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Parkview STEAM day teaches students about architecture

High school students in Little Rock learned about architecture during a STEAM day.

LITTLE ROCK, Ark. — Students at Parkview Arts & Science Magnet High School learned about careers in architecture during a STEAM program.

The world of STEAM, science, technology, engineering, arts and mathematics, opened up new ideas for students at Parkview Arts and Science Magnet High school in Little Rock, with help from the Alex Foundation, an organization named after a former Parkview graduate. 

They partnered with the University of Arkansas' Fay Jones School of Architecture and Design. Students got a hands-on approach to learn about architecture.

“… learn the science behind architecture, and when I fail at what I'm building, I can understand why I didn't do it right,” said ninth-grader Enore Izekor.

She was one of the students who created structures out of wooden pieces.

“I really didn't give them any parameters because I wanted them to be as creative as possible. Sometimes I tell them you can build a house or you can build a skyscraper, but sometimes I just like to see what they come up with because they always surprise me,” said Alison Turner, Director of Community Education for the Fay Jones School of Architecture and Design and Assistant Professor.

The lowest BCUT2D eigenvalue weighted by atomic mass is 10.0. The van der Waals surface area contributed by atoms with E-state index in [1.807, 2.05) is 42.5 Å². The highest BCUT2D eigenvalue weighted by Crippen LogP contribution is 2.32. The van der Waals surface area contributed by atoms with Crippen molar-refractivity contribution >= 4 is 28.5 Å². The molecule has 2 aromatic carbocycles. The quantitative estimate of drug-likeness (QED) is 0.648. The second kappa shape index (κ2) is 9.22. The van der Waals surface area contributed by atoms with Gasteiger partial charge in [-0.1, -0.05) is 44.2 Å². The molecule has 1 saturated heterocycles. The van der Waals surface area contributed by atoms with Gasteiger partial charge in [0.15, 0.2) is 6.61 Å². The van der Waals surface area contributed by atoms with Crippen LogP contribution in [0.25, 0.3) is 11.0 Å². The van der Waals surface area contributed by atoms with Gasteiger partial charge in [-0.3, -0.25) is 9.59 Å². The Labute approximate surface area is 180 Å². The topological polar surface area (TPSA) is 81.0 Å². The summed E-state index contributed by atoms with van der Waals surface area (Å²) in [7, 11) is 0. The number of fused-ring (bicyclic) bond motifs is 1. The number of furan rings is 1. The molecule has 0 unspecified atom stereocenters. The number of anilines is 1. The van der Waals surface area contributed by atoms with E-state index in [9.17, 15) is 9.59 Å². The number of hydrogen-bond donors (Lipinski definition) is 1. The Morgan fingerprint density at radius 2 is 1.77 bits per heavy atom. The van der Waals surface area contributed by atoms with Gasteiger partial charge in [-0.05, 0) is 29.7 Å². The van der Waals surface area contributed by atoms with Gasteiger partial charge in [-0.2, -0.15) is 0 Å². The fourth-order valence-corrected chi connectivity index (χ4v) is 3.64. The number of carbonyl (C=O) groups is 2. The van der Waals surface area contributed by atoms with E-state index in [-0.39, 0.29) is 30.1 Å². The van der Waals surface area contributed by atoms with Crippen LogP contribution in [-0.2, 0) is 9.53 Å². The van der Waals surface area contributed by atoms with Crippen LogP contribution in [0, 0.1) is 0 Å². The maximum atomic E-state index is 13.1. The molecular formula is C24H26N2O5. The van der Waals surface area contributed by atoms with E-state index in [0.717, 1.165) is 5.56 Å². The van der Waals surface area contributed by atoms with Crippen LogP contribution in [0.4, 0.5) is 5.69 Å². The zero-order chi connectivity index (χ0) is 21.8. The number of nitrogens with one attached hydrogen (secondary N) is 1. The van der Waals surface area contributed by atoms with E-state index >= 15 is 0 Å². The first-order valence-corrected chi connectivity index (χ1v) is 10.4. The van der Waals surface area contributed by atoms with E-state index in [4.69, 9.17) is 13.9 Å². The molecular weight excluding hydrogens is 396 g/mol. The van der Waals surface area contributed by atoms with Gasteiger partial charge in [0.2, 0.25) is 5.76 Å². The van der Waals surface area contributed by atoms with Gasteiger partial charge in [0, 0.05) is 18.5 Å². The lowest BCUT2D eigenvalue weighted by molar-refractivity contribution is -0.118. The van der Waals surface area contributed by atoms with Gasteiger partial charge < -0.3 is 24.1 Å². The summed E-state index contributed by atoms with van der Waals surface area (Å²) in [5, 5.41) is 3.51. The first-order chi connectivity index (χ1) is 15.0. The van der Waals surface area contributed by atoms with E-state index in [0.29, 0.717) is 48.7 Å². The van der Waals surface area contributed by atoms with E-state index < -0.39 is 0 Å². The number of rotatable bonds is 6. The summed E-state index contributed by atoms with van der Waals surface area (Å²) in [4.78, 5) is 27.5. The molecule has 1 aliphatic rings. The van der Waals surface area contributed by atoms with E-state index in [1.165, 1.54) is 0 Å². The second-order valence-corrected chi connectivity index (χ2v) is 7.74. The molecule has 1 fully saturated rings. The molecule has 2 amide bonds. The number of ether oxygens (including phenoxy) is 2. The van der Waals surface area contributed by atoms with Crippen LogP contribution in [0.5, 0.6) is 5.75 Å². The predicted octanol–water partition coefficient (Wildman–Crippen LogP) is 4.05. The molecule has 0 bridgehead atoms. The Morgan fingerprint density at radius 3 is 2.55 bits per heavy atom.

She introduced students to the assignment and explained careers in the field.

“At the very least they will encounter architecture their entire life. Everyone lives and experiences different types of buildings, so maybe they have a new appreciation from architecture,” said Turner.

Local architecture Kwendeche also agreed.

“We'll always need shelter, so there's always going to be a need for architecture,” said Kwendeche.

The creations from this activity varied from student to student.

“I thought I was going to be able to build it straight up, but you have to build rooms and stuff and stuff that's compatible for the building you're building,” said Izekor.

Angela Stowell, Parkview Physical Science teacher summed it all up.

‘It makes the subjects more relevant and the things that they're learning more relevant,” said Stowell.

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